The Logitech Blue Yeti is a hugely popular USB microphone that has been around for many years (previously just the Blue Yeti, before Logitech bought the brand) and has become something of a standard option for podcasters and streamers alike, thanks to its audio quality, pickup pattern-versatility and reasonable price. Is it really worthy of its popularity though?
Logitech Blue Yeti design and stand
First things first, the single most striking thing about this microphone is its size. Both the mic itself and its included stand are huge, with the mic being about the size of a 16oz (500ml) can of beer and weighing 1.2lbs (0.55kg) and the solid metal stand weighs another 2.2lbs (1kg). Yet despite this size there’s no height adjustment in the stand and while the microphone does stand much taller than the other competing mics (27cm for address position), you’ll still need two or three pre-00s style phone directories to get it up to mouth height.
You can of course direct the microphone towards your mouth via its sturdy pivot mount or mount the mic on another stand. However, unlike the likes of the Elgato Wave 1, Elgato Wave 3, and the Shure MV7, the mounting point isn’t on the base of the pivot arm/stand but on the base of the microphone itself, so the included stand is totally redundant if you use another stand.
Logitech Blue Yeti IO and controls
Also on the underside of the mic are its inputs and outputs, which consist of a miniUSB – yes, miniUSB in this day and age – and 3.5mm headphone socket. If you move up to the $140 Blue Yeti Pro you’ll get an XLR output while the newer $120 Yeti X or more compact Yeti Nano move up to a new-fangled microUSB output.
Around the body of the mic are four controls, with two on the front and two on the back. Up front are the headphone monitoring volume and microphone mute buttons while round the back is the mic gain level and pickup pattern selector, the latter of which brings us onto the real selling point of this microphone, especially at this price.
Logitech Blue Yeti condensers and pickup patterns
Inside the Yeti are three condenser capsules that can be combined to provide four different pickup patterns. As well as the standard cardioid pattern that most similar microphones use, you can select a bidirectional output where the mic essentially pickups up what’s directly in front and behind it, which is ideal for interview type situations. Omnidirectional mode opens up the mic to picking up everything around it while stereo does what it suggests, picking up a stereo image rather than the mono output of the other modes – something that’s ideal for when you’re wanting to pickup the ambience of a room.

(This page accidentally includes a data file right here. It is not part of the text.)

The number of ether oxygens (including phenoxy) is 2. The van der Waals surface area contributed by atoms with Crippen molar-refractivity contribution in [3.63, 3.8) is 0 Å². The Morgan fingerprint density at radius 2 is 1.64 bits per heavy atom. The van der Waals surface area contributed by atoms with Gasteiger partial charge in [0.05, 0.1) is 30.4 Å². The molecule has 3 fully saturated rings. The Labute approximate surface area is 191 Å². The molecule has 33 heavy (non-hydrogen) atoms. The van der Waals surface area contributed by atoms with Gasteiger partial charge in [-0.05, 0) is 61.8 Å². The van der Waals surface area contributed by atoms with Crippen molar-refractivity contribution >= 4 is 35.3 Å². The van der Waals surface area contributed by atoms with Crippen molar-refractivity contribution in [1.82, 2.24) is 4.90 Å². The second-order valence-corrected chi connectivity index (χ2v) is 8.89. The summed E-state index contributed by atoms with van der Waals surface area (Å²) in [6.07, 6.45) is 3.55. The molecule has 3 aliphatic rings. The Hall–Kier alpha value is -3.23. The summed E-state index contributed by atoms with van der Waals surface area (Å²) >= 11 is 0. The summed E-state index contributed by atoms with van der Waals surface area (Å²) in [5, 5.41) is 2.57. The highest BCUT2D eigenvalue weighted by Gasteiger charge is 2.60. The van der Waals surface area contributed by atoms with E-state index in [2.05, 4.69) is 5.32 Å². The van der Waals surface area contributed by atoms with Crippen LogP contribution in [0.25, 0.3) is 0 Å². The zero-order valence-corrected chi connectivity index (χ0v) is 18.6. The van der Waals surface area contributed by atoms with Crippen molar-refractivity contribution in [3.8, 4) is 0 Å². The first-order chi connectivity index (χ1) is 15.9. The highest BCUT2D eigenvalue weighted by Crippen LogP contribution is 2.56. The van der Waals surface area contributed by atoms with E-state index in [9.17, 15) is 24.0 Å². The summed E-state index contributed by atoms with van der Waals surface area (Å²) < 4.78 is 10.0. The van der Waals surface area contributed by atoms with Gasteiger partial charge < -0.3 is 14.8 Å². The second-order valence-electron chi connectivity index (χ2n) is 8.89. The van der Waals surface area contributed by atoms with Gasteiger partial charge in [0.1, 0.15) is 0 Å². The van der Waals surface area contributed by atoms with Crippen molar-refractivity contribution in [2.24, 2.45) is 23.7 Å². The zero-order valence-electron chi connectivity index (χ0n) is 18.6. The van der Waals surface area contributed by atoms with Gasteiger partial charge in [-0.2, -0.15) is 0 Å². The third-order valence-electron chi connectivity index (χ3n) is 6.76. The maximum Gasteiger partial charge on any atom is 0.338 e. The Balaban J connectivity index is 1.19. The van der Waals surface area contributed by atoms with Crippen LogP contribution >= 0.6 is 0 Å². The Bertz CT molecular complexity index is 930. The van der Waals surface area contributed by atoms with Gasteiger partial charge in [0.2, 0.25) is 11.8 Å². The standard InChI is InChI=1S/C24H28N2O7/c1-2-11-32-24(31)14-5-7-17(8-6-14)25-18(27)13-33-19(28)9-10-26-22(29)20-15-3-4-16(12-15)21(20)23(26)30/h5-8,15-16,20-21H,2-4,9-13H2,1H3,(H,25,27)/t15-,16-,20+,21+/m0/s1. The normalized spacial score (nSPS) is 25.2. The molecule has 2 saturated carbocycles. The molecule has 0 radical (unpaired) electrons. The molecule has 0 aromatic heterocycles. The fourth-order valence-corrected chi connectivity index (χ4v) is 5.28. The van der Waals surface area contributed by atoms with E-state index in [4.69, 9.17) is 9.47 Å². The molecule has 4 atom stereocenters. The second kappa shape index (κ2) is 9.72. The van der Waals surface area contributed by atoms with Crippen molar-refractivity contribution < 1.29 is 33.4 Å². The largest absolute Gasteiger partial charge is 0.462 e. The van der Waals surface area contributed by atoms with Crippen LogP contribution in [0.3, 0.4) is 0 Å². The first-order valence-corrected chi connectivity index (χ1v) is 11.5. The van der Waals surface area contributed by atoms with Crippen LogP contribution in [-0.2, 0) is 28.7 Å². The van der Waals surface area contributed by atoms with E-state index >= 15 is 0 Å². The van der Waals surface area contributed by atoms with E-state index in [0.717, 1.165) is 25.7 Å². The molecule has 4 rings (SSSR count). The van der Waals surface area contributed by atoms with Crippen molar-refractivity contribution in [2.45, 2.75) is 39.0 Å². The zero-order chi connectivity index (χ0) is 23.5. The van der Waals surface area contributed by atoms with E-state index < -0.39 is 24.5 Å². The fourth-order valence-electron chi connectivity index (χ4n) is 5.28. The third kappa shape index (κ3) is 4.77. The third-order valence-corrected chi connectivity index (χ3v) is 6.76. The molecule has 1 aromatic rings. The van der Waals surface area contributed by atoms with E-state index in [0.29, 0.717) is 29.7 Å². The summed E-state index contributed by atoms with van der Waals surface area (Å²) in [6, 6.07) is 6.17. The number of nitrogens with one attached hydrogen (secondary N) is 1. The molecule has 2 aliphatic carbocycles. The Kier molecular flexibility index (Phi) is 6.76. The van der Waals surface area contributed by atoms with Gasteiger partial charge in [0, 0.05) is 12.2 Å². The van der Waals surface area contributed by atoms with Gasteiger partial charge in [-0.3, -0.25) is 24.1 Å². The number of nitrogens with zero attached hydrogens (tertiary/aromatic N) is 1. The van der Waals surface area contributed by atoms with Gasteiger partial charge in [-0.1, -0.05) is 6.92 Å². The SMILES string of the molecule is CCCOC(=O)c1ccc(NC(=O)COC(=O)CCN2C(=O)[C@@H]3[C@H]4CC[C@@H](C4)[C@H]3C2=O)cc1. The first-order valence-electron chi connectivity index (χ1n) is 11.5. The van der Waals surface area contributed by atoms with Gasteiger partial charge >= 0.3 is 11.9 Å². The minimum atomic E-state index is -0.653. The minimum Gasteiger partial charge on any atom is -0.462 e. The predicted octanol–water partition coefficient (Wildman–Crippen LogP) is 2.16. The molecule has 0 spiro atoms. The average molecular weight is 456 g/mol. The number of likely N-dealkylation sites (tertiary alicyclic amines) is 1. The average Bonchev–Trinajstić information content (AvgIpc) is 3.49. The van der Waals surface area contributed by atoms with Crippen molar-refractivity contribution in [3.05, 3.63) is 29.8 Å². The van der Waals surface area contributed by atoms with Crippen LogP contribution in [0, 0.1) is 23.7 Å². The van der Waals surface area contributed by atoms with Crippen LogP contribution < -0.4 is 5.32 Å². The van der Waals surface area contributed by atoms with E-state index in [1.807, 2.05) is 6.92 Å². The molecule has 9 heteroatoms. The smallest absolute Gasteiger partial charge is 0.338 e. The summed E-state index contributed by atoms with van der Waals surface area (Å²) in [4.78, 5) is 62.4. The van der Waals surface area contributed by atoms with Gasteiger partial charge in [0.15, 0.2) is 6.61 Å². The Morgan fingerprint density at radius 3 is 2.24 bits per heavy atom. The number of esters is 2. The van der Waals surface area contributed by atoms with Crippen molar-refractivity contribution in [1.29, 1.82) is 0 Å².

Few of these extra pickup patterns are likely to be all that useful for game streaming and home recording but they greatly increase the versatility of this microphone.
Where the Yeti suffers a little is in its sampling and bit rate. Unlike the Yeti Pro that’s rated to 24-bit and 192KHz, the vanilla Yeti is limited to 16-bit at 48KHz. That’s still CD-quality audio that’s still ample for most home purposes but will limit its use in more demanding applications.
In our tests it performed superbly, though, providing very clear, full-sounding recordings with each of the pickup patterns clearly delivering on exactly what they promise.
Logitech Blue Yeti pros and cons
- Great sound quality
- Multiple pickup patterns
- Great value
- Very large
- Lacks XLR output
Logitech Blue Yeti specs
The Logitech Blue Yeti specs list is:
|Dimensions (mm)||120 x 125 x 295mm (W x D x H)|
|Weight kg||1.55kg (1kg stand, 0.55kg microphone)|
|Capsules||3 x Blue 14mm condenser capsules|
|Pickup patterns||Cardioid, Bidirectional, Omnidirectional, Stereo|
|Frequency Response||20Hz – 20kHz|
|Extras||Headphone amp with 3.5mm output, gain and pickup pattern controls|
Logitech Blue Yeti price
The Logitech Blue Yeti price is $110, making it a mid-priced and excellent-value USB microphone, as it packs in loads of features.
Logitech Blue Yeti review conclusion
The Logitech Blue Yeti is a supremely capable and versatile USB/streaming microphone, thanks to excellent sound quality, a wide selection of pickup patterns and a relatively low price. Its lack of XLR output and limited bit and sample rates make it less impressive on paper, but in practice it well and truly delivers the goods sonically. It’s very large, though, so if you don’t foresee the need for extra pickup patterns, there are more compact and convenient options available.
Logitech Blue Yeti rating
The Blue Yeti is a great-sounding, versatile and excellent value streaming microphone, but it’s is very big.